Trapped in a life of violence and abuse, Johnny Bodine disguises her femininity and dreams of a family who loves her.
Haunted by flashbacks he can't remember, from a war he wants desperately to forget, U.S. Deputy Marshal Richard Bennick arrives in Indian Territory with warrants for a notorious outlaw and his feisty, irreverent son, Johnny.
As they journey through the dangerous Choctaw Nation, Richard and Johnny must learn to trust each other in order to survive, forming a unique bond of love between outlaw and lawman that can only be broken by Richard's oath to uphold the law, and by the justice of the hangman's noose.
RT Book Reviews
Donna M. Brown
Flawed characters in need of healing find each other in this emotionally charged tale of a rugged time where men shoot first and never ask questions. The action is fast paced and the story is full of interesting twists.
Long and Short Reviews
Kathy Otten's skill with dialect...make Lost Hearts irresistible reading. Her graphic descriptions and life-like characterizations create a memorable story... in what seems like an impossible situation... Lost Hearts grabs one's attention and holds on to the very end.
“God, it looks like a damn battlefield.”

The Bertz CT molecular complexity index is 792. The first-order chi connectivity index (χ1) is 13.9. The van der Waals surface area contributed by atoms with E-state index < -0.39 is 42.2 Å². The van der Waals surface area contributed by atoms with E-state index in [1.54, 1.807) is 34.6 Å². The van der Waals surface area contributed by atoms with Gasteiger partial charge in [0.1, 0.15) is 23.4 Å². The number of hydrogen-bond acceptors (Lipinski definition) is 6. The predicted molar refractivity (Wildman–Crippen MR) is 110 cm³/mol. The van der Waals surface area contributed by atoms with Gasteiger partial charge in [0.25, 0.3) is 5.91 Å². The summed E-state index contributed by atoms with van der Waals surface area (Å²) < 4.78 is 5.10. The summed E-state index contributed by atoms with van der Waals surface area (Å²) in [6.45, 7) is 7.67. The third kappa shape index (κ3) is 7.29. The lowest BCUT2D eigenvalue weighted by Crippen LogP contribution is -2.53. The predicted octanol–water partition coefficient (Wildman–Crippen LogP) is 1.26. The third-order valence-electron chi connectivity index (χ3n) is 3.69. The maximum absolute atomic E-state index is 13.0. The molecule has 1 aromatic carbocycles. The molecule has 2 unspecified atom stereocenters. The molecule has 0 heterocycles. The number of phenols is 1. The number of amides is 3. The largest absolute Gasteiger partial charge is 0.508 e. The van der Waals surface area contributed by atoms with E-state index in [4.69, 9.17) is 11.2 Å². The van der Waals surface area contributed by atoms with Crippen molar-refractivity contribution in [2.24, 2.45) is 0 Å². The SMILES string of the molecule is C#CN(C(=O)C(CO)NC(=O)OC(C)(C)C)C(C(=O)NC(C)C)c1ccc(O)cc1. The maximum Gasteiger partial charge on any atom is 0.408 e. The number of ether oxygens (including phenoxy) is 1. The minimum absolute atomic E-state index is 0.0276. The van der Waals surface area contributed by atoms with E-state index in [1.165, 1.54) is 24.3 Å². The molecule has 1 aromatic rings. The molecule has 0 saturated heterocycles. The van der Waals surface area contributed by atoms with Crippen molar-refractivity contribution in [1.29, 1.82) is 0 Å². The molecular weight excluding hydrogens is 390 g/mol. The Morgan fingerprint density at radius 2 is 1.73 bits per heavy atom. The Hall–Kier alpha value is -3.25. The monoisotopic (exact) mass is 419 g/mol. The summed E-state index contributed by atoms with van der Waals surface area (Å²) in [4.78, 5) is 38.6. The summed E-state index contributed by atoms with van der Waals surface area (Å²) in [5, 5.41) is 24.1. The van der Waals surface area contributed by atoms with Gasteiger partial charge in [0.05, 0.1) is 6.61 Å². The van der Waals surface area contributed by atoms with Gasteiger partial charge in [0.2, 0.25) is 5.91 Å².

He shook his head. “No. We’re only two days from McAlester. Help me wrap the bodies, and we’ll send them home on the train.” He blew out a weary breath. “And give me back my damn rifle.”
She passed over the Winchester, the familiar letters, R-A-B, carved in the stock. “Found it yonder where ya dropped it. Now ya can point it at me an’ threaten to shoot me iffin I don’t do like ya say.”
His dark brown eyes narrowed. “Are you ridiculing me?”
Johnny stared at him, her brow furrowed in concentration. She shifted her feet, glancing down as she swatted at the tips of grass with her manacled hands. “Don’t reckon I know what re-dic-u-cule means.”
He blew out a long sigh. “It means to make sport of someone.”
He tried again. “I wondered if you were laughing at me, outlaw?”
This time her shoulders snapped back, and she lifted her chin to squarely meet his dark eyes. “I reckon iffin I had call to be a-laughin’ at ya, I’d be a-doin’ it right in yer face, so there’d be no wonderin’ about it.” Spinning around, she stomped off.
Richard couldn’t stop the grin that tugged the left corner of his mouth. Despite the pain in his leg, despite the grief pressing against his heart, despite the tenuous grip he held on his sanity, that obnoxious little outlaw could still make him laugh.
“And it’s ridicule!” he yelled.
A clod of dirt came hurling out of the blue and landed with a thunk against the toe of his left boot. For a moment his laughter rang out to mingle with Johnny’s sputtering curses.